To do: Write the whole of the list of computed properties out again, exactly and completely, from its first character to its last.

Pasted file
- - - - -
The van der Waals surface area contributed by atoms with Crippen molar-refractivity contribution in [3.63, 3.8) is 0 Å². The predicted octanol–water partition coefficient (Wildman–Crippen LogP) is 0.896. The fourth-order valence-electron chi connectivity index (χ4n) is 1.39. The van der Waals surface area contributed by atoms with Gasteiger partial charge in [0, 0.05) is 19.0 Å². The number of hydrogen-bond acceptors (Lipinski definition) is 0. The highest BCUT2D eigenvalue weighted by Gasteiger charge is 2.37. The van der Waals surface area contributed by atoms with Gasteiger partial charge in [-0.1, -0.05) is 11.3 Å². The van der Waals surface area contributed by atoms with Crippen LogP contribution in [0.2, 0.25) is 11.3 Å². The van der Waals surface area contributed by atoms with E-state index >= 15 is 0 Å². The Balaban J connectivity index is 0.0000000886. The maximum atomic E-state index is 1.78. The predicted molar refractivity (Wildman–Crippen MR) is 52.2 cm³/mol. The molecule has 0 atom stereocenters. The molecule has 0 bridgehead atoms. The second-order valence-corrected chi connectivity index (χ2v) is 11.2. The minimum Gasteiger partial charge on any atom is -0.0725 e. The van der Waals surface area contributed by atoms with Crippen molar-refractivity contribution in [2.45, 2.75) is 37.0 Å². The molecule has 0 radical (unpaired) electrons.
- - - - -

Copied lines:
The van der Waals surface area contributed by atoms with Crippen molar-refractivity contribution in [3.63, 3.8) is 0 Å². The predicted octanol–water partition coefficient (Wildman–Crippen LogP) is 0.896. The fourth-order valence-electron chi connectivity index (χ4n) is 1.39. The van der Waals surface area contributed by atoms with Gasteiger partial charge in [0, 0.05) is 19.0 Å². The number of hydrogen-bond acceptors (Lipinski definition) is 0. The highest BCUT2D eigenvalue weighted by Gasteiger charge is 2.37. The van der Waals surface area contributed by atoms with Gasteiger partial charge in [-0.1, -0.05) is 11.3 Å². The van der Waals surface area contributed by atoms with Crippen LogP contribution in [0.2, 0.25) is 11.3 Å². The van der Waals surface area contributed by atoms with E-state index >= 15 is 0 Å². The Balaban J connectivity index is 0.0000000886. The maximum atomic E-state index is 1.78. The predicted molar refractivity (Wildman–Crippen MR) is 52.2 cm³/mol. The molecule has 0 atom stereocenters. The molecule has 0 bridgehead atoms. The second-order valence-corrected chi connectivity index (χ2v) is 11.2. The minimum Gasteiger partial charge on any atom is -0.0725 e. The van der Waals surface area contributed by atoms with Crippen molar-refractivity contribution in [2.45, 2.75) is 37.0 Å². The molecule has 0 radical (unpaired) electrons.